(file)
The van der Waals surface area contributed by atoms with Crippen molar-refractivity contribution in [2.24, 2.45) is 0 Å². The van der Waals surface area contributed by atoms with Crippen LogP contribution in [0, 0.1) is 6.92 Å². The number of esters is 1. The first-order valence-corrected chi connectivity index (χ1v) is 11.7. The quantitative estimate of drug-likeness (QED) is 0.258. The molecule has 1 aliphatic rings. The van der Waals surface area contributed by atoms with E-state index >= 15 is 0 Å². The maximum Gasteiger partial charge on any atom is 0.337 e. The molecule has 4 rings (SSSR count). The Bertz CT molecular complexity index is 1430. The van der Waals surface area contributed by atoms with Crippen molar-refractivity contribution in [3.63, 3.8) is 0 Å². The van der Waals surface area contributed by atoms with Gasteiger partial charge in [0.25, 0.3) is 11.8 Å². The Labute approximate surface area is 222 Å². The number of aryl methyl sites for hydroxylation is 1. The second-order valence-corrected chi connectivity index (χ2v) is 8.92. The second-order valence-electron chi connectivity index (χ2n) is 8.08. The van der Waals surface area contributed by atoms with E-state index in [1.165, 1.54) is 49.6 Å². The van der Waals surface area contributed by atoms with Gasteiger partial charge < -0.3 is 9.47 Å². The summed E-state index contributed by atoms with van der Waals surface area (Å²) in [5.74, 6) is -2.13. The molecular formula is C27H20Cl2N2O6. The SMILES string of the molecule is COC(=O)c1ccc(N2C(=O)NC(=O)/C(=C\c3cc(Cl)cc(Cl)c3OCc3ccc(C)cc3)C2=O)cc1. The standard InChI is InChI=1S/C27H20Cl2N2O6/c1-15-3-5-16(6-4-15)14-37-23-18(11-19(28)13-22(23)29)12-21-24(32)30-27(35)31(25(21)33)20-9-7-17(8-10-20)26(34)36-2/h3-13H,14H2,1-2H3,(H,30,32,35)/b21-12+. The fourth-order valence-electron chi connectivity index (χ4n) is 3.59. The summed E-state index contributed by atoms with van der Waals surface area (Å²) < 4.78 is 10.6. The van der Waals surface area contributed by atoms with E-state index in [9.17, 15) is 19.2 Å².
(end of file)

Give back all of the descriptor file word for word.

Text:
The van der Waals surface area contributed by atoms with Crippen molar-refractivity contribution in [2.24, 2.45) is 0 Å². The van der Waals surface area contributed by atoms with Crippen LogP contribution in [0, 0.1) is 6.92 Å². The number of esters is 1. The first-order valence-corrected chi connectivity index (χ1v) is 11.7. The quantitative estimate of drug-likeness (QED) is 0.258. The molecule has 1 aliphatic rings. The van der Waals surface area contributed by atoms with E-state index >= 15 is 0 Å². The maximum Gasteiger partial charge on any atom is 0.337 e. The molecule has 4 rings (SSSR count). The Bertz CT molecular complexity index is 1430. The van der Waals surface area contributed by atoms with Crippen molar-refractivity contribution in [3.63, 3.8) is 0 Å². The van der Waals surface area contributed by atoms with Gasteiger partial charge in [0.25, 0.3) is 11.8 Å². The Labute approximate surface area is 222 Å². The number of aryl methyl sites for hydroxylation is 1. The second-order valence-corrected chi connectivity index (χ2v) is 8.92. The second-order valence-electron chi connectivity index (χ2n) is 8.08. The van der Waals surface area contributed by atoms with E-state index in [1.165, 1.54) is 49.6 Å². The van der Waals surface area contributed by atoms with Gasteiger partial charge < -0.3 is 9.47 Å². The summed E-state index contributed by atoms with van der Waals surface area (Å²) in [5.74, 6) is -2.13. The molecular formula is C27H20Cl2N2O6. The SMILES string of the molecule is COC(=O)c1ccc(N2C(=O)NC(=O)/C(=C\c3cc(Cl)cc(Cl)c3OCc3ccc(C)cc3)C2=O)cc1. The standard InChI is InChI=1S/C27H20Cl2N2O6/c1-15-3-5-16(6-4-15)14-37-23-18(11-19(28)13-22(23)29)12-21-24(32)30-27(35)31(25(21)33)20-9-7-17(8-10-20)26(34)36-2/h3-13H,14H2,1-2H3,(H,30,32,35)/b21-12+. The fourth-order valence-electron chi connectivity index (χ4n) is 3.59. The summed E-state index contributed by atoms with van der Waals surface area (Å²) < 4.78 is 10.6. The van der Waals surface area contributed by atoms with E-state index in [9.17, 15) is 19.2 Å².